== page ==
The jewellery for the new maths and computing section of the Suffrage Science scheme emerged through creativity, but also through competition.
In the space of just a few weeks, design students researched, designed and constructed prototypes of their jewellery pieces. They were inspired by themes such as beauty, simplicity and the search for ‘truth’ in mathematics, and the worlds of secret codes and machine language of computer science, as well as drawing on research into the history of the Suffragette movement.
The designs were then judged by CSC director Amanda Fisher and the organisers and advisors for the new section. Two winners and ten runners up were selected.
The main element of Veronika Fábián’s brooch (right), gold punched tape, reflects the fields of mathematics and computing, as well as conveying messages from the Suffragette movement, according to Fabian. Punctured tape was originally used by computer scientists to send text-based messages, and later for storing data. Decoding the series of holes on the brooch reveals sentences from three Suffragette banners; ‘Deeds not words’, ‘Courage Constancy Success’, ‘Through thick & thin we n’er give in’ and the phrase ‘Suffrage Science Award 2016’.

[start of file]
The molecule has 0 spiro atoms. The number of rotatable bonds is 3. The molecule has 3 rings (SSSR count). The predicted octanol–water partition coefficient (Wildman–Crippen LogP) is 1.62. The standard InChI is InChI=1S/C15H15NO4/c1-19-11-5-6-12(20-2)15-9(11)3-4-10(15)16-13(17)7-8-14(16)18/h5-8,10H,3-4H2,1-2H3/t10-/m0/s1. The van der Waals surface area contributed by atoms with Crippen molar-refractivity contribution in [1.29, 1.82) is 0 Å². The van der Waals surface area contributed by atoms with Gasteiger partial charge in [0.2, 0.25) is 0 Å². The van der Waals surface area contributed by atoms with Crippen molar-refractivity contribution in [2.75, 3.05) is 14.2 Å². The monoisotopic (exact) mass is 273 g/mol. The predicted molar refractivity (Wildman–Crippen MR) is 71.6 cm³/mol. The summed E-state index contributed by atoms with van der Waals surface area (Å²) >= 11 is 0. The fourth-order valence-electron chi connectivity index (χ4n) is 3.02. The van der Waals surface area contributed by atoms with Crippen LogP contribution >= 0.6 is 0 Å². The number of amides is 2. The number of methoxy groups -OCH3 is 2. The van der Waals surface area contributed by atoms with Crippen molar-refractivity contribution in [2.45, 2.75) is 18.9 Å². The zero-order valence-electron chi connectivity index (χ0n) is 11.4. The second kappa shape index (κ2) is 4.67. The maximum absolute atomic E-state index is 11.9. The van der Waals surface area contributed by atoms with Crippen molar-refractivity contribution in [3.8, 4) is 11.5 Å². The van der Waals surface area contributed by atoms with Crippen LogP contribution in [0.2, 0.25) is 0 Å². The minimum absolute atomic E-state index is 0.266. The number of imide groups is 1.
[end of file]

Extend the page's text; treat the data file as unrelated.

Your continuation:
The brooch is an elegant piece with a powerful message. Even at first glance it makes a statement: “the gold stands for achievement and victory while the purple, white and green stones refer to the Suffragette movement,” says Fábián. She added delicate and meaningful details, such as gemstones, to make the brooch feel precious to the awardees.
‘Pattern of Thought’, designed by Veronika Fábián
Designer Emine Gulsal drew inspiration from this to create a bracelet with a secret gold message. Engraved on the inside curve, and hidden beneath a layer of silver, is what many mathematicians consider to be the most beautiful of all mathematical equations: ei π + 1 = 0.
“Over time, the silver plate will wear away from repetitive movement to reveal the beauty of the equation, which lies close to the wearers’ skin,” says Gulsal. “The concept of the equation revealed over time reflects the hardship of the Suffragettes, and what they had to go through in society to help to secure the right for women to vote. It also celebrates the achievements of women today.”
‘Mathematical Beauty’, designed by Emine Gulsal